Access to essential medicines remains a challenge in most developing countries and is among the Millennium Development Goal targets. Over the past decade, international organizations including the Global Fund, the World Bank, USAID have invested in improving access to essential medicines.
Laudable as these efforts are, making commodities available is not enough to improve the quality of life for most communities. Access must be tied to functional supply chain management systems, which enable efficient procurement, distribution and rational use of life-saving medicines.
These systems remain weak in many resource-limited countries, particularly in sub-Saharan Africa, despite years of investment in their improvement.Whether it is technical assistance, for system strengthening or capacity building, these investments have had limited impact in improving supply chain efficiency.
Perhaps it is time to consider a deviation from the traditional pathways, noting the lessons learned from successes around sub-Saharan Africa. Such successes may be attributed to local efforts (political will) married with technical and financial support from partners who have long supported supply chain programs at the central level.
Yet the challenges in supply chain systems are not limited to medical stores: on the contrary. In most countries, supply chain management systems continue to lack the requisite human resources. With the exception of South Africa, most countries in the region rely on inadequately trained or qualified personnel to carry out core duties in managing medicines and related commodities.
In Malawi, medicines are dispensed by assistants with no training in dispensing functions, while in Liberia some of the dispensers who manage medicines at service delivery points have less than seven years of formal education. Nurses and midwives shoulder most of the supply chain functions at the health facility level, yet the majority of them have not receive any training on how to manage medicines. Most of the skills and functions are learned on the job. Over the years TA agencies have often intervened with short training courses. It now appears, however, that those courses have had limited long-term impact.
Supply chain management requires both technical and managerial skills. Technical skills focus on product handling, while managerial skills deal with planning and managing the resources. Both of these sets of skills rely on complete and reliable data: another major hurdle limiting the efficiency of supply chains and having resultant consequences for policymaking, forecasting and budgeting. Many countries are hampered by a system-wide lack of reliable data, from the central down to the smallest service delivery units.
Accurate quantification of needs is critical to ensure that sufficient stocks are available at the right price and in good time.
For the Global Fund and other donor-funded programs, the preparation of procurement and supply management plans (the key tool to monitor the performance of grants) require that commodity needs are quantified based on consumption data. Yet analysis of existing grants shows that many countries still use issues data as a proxy for consumption to quantify needs.
The time for a paradigm shift is now.
Global advocacy for supply chain efficiency is high, with strong champions in the People that Deliver Initiative and the Reproductive Health Supply Coalition.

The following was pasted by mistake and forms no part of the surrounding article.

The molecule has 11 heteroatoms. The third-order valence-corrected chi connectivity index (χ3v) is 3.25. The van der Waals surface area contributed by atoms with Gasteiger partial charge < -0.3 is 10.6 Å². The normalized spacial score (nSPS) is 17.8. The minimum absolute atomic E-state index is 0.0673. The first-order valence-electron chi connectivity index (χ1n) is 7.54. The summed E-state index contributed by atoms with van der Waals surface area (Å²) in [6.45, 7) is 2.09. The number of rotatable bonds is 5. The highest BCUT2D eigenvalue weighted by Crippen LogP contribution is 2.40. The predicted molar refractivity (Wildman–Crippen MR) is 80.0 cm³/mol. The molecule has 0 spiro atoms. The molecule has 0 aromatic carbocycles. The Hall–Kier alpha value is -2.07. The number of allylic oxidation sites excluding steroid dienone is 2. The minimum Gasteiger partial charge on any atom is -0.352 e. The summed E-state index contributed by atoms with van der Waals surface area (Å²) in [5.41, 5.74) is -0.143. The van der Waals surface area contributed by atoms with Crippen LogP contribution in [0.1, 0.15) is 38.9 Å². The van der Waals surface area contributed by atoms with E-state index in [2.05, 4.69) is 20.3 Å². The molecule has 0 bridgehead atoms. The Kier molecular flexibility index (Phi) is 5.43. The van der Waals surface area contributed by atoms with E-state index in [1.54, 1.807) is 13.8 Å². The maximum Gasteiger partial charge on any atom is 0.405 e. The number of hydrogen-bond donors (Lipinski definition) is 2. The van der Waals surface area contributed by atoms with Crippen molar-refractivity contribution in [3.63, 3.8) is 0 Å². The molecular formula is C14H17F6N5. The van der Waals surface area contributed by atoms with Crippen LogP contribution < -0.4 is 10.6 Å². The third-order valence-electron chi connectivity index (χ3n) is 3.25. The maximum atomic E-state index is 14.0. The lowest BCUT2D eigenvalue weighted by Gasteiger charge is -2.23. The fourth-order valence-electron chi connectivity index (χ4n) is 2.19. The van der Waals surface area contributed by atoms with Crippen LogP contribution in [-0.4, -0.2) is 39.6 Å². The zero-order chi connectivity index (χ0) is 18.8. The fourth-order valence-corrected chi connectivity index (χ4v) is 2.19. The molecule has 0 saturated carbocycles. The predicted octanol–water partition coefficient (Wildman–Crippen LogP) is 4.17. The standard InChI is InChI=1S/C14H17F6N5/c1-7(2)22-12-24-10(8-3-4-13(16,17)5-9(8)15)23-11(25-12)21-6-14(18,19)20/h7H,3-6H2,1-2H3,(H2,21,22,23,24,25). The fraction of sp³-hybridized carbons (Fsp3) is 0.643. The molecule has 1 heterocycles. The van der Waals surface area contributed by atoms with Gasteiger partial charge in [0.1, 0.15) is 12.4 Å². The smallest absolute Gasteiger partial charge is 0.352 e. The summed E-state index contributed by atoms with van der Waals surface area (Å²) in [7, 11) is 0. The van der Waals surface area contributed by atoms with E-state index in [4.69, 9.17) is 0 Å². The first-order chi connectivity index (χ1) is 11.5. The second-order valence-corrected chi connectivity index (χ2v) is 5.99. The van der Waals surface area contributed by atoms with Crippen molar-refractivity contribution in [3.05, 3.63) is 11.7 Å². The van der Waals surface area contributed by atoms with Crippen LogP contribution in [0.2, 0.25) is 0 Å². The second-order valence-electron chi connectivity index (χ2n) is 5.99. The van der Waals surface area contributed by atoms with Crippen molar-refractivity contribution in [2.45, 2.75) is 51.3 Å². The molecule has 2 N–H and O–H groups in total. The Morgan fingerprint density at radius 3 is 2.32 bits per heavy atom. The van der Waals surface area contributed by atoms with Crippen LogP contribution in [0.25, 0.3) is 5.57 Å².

Most crucially, implementing countries are demanding change and demonstrating their willingness to contribute to new solutions to their old supply chain management problems. Rwanda, for example, has designed an integrated supply chain system that manages most commodities from a central repository down to the service delivery points. This approach seems to be serving the country well with few to no stockouts of essential medicines and related commodities at facilities.
Lastly, there must be a new approach to capacity-building. Technical assistance must invest more in data management for commodities to improve service delivery and forecasting. The current approach to capacity-building in supply chain management relies on workshops and training. In reality, individual skills are only one of the ingredients contributing to capacity to perform certain functions effectively and consistently over time. Individual health workers, no matter how skilled, are unlikely to deliver essential medicines or services effectively without adequate supplies and equipment, proper motivation and management support, and a good relationship with the community served. Capacity-building services are required for all of these areas to ensure performance goals are achieved.
Translating skills learned into sustained performance often requires new or improved capabilities in individuals and organizations alike. Capacity in this sense represents the potential to use resources effectively and to maintain gains in performance with gradually reduced levels of external support. The success of capacity-development efforts is limited by a focus on technical factors, while critical social and political barriers are ignored.
Training is not a “magic bullet” but it is still important. In building capacity in supply chain management, sustainable training should begin with developing appropriate curricula for different performance levels and targeting the various cadres involved in supply chain functions. These include pharmacy programs, pharmacy technician programs, and, in some instances, nursing programs.